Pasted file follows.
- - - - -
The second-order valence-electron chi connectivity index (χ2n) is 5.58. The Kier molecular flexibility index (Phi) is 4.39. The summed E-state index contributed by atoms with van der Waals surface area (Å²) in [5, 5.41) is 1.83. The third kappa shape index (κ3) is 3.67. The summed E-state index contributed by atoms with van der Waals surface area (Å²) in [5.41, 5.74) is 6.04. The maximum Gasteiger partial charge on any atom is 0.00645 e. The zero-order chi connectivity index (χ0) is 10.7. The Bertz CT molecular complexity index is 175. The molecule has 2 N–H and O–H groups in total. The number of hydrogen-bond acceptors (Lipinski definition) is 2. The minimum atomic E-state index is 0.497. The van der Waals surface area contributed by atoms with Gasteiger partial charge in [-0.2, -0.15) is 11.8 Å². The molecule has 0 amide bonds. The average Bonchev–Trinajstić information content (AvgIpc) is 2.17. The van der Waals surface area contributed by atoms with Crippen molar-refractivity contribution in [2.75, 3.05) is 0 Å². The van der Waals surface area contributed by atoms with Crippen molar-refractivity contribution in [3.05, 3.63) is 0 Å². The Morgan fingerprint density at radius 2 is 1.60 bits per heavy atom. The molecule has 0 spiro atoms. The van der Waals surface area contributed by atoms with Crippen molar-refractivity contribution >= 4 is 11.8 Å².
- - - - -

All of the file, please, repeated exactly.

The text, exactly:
The second-order valence-electron chi connectivity index (χ2n) is 5.58. The Kier molecular flexibility index (Phi) is 4.39. The summed E-state index contributed by atoms with van der Waals surface area (Å²) in [5, 5.41) is 1.83. The third kappa shape index (κ3) is 3.67. The summed E-state index contributed by atoms with van der Waals surface area (Å²) in [5.41, 5.74) is 6.04. The maximum Gasteiger partial charge on any atom is 0.00645 e. The zero-order chi connectivity index (χ0) is 10.7. The Bertz CT molecular complexity index is 175. The molecule has 2 N–H and O–H groups in total. The number of hydrogen-bond acceptors (Lipinski definition) is 2. The minimum atomic E-state index is 0.497. The van der Waals surface area contributed by atoms with Gasteiger partial charge in [-0.2, -0.15) is 11.8 Å². The molecule has 0 amide bonds. The average Bonchev–Trinajstić information content (AvgIpc) is 2.17. The van der Waals surface area contributed by atoms with Crippen molar-refractivity contribution in [2.75, 3.05) is 0 Å². The van der Waals surface area contributed by atoms with Crippen molar-refractivity contribution in [3.05, 3.63) is 0 Å². The Morgan fingerprint density at radius 2 is 1.60 bits per heavy atom. The molecule has 0 spiro atoms. The van der Waals surface area contributed by atoms with Crippen molar-refractivity contribution >= 4 is 11.8 Å².